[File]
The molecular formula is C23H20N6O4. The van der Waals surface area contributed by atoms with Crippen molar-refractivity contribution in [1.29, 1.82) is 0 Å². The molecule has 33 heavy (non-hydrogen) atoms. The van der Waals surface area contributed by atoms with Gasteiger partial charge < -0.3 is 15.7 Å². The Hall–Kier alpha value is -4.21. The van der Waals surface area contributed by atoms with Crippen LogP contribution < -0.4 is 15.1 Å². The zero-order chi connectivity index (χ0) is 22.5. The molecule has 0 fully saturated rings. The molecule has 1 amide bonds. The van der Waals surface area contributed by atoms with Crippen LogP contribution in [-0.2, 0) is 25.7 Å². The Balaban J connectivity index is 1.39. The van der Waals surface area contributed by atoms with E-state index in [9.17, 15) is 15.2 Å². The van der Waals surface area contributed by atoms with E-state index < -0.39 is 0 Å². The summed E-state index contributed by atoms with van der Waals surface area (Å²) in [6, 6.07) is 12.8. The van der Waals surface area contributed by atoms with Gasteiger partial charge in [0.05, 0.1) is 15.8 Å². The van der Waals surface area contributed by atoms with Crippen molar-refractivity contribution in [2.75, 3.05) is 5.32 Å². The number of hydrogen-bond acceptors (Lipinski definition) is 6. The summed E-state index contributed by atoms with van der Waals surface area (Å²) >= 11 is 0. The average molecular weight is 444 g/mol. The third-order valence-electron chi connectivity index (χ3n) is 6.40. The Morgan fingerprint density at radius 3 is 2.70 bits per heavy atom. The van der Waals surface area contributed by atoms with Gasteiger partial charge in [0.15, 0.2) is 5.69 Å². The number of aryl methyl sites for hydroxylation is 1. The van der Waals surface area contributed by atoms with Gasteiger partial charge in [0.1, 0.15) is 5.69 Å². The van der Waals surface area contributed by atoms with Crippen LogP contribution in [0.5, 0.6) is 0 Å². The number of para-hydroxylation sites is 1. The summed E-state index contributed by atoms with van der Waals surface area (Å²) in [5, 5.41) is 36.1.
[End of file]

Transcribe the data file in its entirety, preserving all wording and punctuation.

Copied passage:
The molecular formula is C23H20N6O4. The van der Waals surface area contributed by atoms with Crippen molar-refractivity contribution in [1.29, 1.82) is 0 Å². The molecule has 33 heavy (non-hydrogen) atoms. The van der Waals surface area contributed by atoms with Gasteiger partial charge < -0.3 is 15.7 Å². The Hall–Kier alpha value is -4.21. The van der Waals surface area contributed by atoms with Crippen LogP contribution < -0.4 is 15.1 Å². The zero-order chi connectivity index (χ0) is 22.5. The molecule has 0 fully saturated rings. The molecule has 1 amide bonds. The van der Waals surface area contributed by atoms with Crippen LogP contribution in [-0.2, 0) is 25.7 Å². The Balaban J connectivity index is 1.39. The van der Waals surface area contributed by atoms with E-state index in [9.17, 15) is 15.2 Å². The van der Waals surface area contributed by atoms with E-state index < -0.39 is 0 Å². The summed E-state index contributed by atoms with van der Waals surface area (Å²) in [6, 6.07) is 12.8. The van der Waals surface area contributed by atoms with Gasteiger partial charge in [0.05, 0.1) is 15.8 Å². The van der Waals surface area contributed by atoms with Crippen molar-refractivity contribution in [2.75, 3.05) is 5.32 Å². The number of hydrogen-bond acceptors (Lipinski definition) is 6. The summed E-state index contributed by atoms with van der Waals surface area (Å²) >= 11 is 0. The average molecular weight is 444 g/mol. The third-order valence-electron chi connectivity index (χ3n) is 6.40. The Morgan fingerprint density at radius 3 is 2.70 bits per heavy atom. The van der Waals surface area contributed by atoms with Gasteiger partial charge in [0.15, 0.2) is 5.69 Å². The number of aryl methyl sites for hydroxylation is 1. The van der Waals surface area contributed by atoms with Gasteiger partial charge in [0.1, 0.15) is 5.69 Å². The van der Waals surface area contributed by atoms with Crippen LogP contribution in [0.5, 0.6) is 0 Å². The number of para-hydroxylation sites is 1. The summed E-state index contributed by atoms with van der Waals surface area (Å²) in [5, 5.41) is 36.1.